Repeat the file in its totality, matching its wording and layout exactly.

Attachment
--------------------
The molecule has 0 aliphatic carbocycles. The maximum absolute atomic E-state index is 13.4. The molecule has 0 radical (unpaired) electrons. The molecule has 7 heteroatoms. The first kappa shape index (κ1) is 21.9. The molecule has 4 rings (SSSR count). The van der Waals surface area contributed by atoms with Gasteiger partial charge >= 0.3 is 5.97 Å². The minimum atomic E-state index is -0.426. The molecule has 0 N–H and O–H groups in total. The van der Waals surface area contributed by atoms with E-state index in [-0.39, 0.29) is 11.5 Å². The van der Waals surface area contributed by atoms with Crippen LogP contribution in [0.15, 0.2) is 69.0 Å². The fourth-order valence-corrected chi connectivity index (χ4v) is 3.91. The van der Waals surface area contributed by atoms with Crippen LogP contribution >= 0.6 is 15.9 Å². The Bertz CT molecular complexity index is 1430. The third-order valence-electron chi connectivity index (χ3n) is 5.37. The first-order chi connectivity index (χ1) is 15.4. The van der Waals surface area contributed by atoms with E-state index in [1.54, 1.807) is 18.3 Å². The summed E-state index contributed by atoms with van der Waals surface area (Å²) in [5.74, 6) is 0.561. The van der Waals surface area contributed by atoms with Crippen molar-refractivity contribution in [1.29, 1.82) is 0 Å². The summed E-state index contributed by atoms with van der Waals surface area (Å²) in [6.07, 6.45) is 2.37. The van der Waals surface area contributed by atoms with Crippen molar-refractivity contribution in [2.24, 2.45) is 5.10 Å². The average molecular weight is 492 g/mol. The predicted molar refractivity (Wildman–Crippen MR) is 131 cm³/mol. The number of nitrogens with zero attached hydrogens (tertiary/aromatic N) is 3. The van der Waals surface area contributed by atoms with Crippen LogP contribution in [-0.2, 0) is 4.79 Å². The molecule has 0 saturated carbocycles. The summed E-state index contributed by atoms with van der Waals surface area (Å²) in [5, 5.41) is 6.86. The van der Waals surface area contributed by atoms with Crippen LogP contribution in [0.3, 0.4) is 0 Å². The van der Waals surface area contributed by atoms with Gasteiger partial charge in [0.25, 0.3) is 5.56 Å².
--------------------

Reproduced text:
The molecule has 0 aliphatic carbocycles. The maximum absolute atomic E-state index is 13.4. The molecule has 0 radical (unpaired) electrons. The molecule has 7 heteroatoms. The first kappa shape index (κ1) is 21.9. The molecule has 4 rings (SSSR count). The van der Waals surface area contributed by atoms with Gasteiger partial charge >= 0.3 is 5.97 Å². The minimum atomic E-state index is -0.426. The molecule has 0 N–H and O–H groups in total. The van der Waals surface area contributed by atoms with E-state index in [-0.39, 0.29) is 11.5 Å². The van der Waals surface area contributed by atoms with Crippen LogP contribution in [0.15, 0.2) is 69.0 Å². The fourth-order valence-corrected chi connectivity index (χ4v) is 3.91. The van der Waals surface area contributed by atoms with Crippen LogP contribution >= 0.6 is 15.9 Å². The Bertz CT molecular complexity index is 1430. The third-order valence-electron chi connectivity index (χ3n) is 5.37. The first-order chi connectivity index (χ1) is 15.4. The van der Waals surface area contributed by atoms with E-state index in [1.54, 1.807) is 18.3 Å². The summed E-state index contributed by atoms with van der Waals surface area (Å²) in [5.74, 6) is 0.561. The van der Waals surface area contributed by atoms with Crippen molar-refractivity contribution in [1.29, 1.82) is 0 Å². The summed E-state index contributed by atoms with van der Waals surface area (Å²) in [6.07, 6.45) is 2.37. The van der Waals surface area contributed by atoms with Crippen molar-refractivity contribution in [2.24, 2.45) is 5.10 Å². The average molecular weight is 492 g/mol. The predicted molar refractivity (Wildman–Crippen MR) is 131 cm³/mol. The number of nitrogens with zero attached hydrogens (tertiary/aromatic N) is 3. The van der Waals surface area contributed by atoms with Crippen LogP contribution in [-0.2, 0) is 4.79 Å². The molecule has 0 saturated carbocycles. The summed E-state index contributed by atoms with van der Waals surface area (Å²) in [5, 5.41) is 6.86. The van der Waals surface area contributed by atoms with Crippen LogP contribution in [0.3, 0.4) is 0 Å². The van der Waals surface area contributed by atoms with Gasteiger partial charge in [0.25, 0.3) is 5.56 Å².